uncertainty of yor estimate of the tree.  Use SEQBOOT to generate multiple data
sets  from  your  molecular data.  Then, whichever method you use to analyze it
(the relevant ones are those that produce  estimates  of  the  branch  lengths:
DNAML,  DNAMLK,  FITCH, KITSCH, and NEIGHBOR -- the latter three require you to
use DNADIST to turn the bootstrap data sets into multiple  distance  matrices),
you should use the Multiple Data Sets option of that program.  This will result
in a tree file with many trees on it.  Then use this tree file with  the  input
file  containing your continuous quantitative characters, choosing the Multiple
Trees (M) option.  You will get one set of contrasts and  statistics  for  each
tree  in  the  tree  file.  At the moment there is no overall summary: you will
have to tabulate these by hand.  A similar process can be followed if you  have
restriction sites data (using RESTML) or gene frequencies data.

     The statistics that are printed out include the  covariances  between  all
pairs  of characters, the regressions of each character on each other (column j
is regressed on row i), and the correlations between all pairs  of  characters.
In  assessing  degress of freedom it is important to realize that each contrast
was taken to have expectation zero, which is known because each contrast  could
as  easily have been computed xi-xj instead of xj-xi.  Thus there is no loss of
a degree of freedom for estimation of a mean.  The degrees of freedom  is  thus
the same as the number of contrasts, namely one less than the number of species
(tips).  If you feed these contrasts into  a  multivariate  statistics  program
make sure that it knows that each variable has expectation exactly zero.

     A limitation of these programs is that they use  species  means  for  each
quantitative  character without attempting to correct for the finiteness of the
sample size in the estimation of this mean.  Thus the  variability  taken  into
account  in  the  model  is  randomness  of change in evolution, but not random
sampling in the estimation of the species means.  I hope to remedy this in  the
future.   At  the  moment  I  do not have a good method of inputting individual
measurements, just species means.  Another  limitation  is  the  absence  of  a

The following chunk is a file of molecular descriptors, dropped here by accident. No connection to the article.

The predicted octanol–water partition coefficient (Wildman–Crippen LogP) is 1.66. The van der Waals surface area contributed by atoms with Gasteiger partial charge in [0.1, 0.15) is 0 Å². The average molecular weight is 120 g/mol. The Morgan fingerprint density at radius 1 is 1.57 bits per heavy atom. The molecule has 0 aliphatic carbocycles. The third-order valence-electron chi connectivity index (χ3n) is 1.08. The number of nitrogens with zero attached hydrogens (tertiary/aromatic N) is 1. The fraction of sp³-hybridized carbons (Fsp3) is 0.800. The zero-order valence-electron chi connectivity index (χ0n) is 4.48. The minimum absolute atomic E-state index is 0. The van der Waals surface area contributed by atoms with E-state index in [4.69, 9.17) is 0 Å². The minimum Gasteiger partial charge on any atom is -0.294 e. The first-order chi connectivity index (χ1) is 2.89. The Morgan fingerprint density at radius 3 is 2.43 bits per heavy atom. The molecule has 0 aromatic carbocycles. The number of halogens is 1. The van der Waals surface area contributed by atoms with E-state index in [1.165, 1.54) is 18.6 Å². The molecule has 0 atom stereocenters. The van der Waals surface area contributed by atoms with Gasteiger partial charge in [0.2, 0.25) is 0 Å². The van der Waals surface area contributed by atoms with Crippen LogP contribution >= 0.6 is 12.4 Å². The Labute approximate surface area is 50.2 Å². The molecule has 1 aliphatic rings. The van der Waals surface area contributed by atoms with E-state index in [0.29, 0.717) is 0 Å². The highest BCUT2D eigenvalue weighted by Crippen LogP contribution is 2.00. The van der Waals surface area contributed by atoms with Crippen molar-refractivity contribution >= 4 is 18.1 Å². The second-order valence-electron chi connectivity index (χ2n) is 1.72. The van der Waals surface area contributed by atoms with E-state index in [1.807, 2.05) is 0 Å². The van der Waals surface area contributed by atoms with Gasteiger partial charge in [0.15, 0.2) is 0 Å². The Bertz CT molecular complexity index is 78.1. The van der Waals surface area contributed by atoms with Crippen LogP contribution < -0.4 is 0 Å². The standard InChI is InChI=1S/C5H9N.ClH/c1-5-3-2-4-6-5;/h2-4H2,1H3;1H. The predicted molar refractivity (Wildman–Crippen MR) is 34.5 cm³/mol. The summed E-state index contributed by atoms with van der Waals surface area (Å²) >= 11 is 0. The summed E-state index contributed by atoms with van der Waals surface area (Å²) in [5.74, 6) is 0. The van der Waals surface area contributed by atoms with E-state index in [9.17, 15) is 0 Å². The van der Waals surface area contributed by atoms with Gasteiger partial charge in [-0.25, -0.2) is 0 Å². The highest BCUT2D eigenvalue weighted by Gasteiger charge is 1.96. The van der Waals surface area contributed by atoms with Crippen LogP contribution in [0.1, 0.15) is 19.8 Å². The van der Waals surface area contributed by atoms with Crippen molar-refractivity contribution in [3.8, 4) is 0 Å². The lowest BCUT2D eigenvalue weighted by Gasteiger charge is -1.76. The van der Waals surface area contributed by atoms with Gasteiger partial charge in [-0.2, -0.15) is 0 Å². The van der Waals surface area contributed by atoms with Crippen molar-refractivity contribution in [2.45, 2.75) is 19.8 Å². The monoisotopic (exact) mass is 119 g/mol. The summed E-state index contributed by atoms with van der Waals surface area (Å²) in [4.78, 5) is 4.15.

method for indicating missing data.  The current program assumes all characters
have been measured in all species.

     The constants available for modification at the beginning of  the  program
include the usual boolean contants for the terminal type plus "namelength", the
length of species names.

     The data set used as an example below is  the  example  from  a  paper  by
Michael Lynch (1990), his characters having been log-transformed.

--------------------- TEST SET INPUT ------------------------------------

    5   2
Homo        4.09434  4.74493
Pongo       3.61092  3.33220
Macaca      2.37024  3.36730
Ateles      2.02815  2.89037
Galago     -1.46968  2.30259

--------------------- TEST SET INPUT TREEFILE ---------------------------


((((Homo:0.21,Pongo:0.21):0.28,Macaca:0.49):0.13,Ateles:0.62):0.38,Galago:1.00);

--------------- TEST SET OUTPUT (with all numerical options on ) -------------

Continuous character Contrasts, version 3.5c

   5 Populations,    2 Characters

Name                       Phenotypes
----                       ----------

Homo         4.09434   4.74493
Pongo        3.61092   3.33220
Macaca       2.37024   3.36730
Ateles       2.02815   2.89037
Galago      -1.46968   2.30259


Contrasts (columns are different characters)
--------- -------- --- --------- -----------

   0.74593   2.17989
   1.58474   0.71761
   1.19293   0.86790
   3.35832   0.89706

Covariance matrix
---------- ------

    3.9423    1.7028
    1.7028    1.7062

Regressions (columns on rows)
----------- -------- -- -----

    1.0000    0.4319
    0.9980    1.0000

Correlations
------------

    1.0000    0.6566
    0.6566    1.0000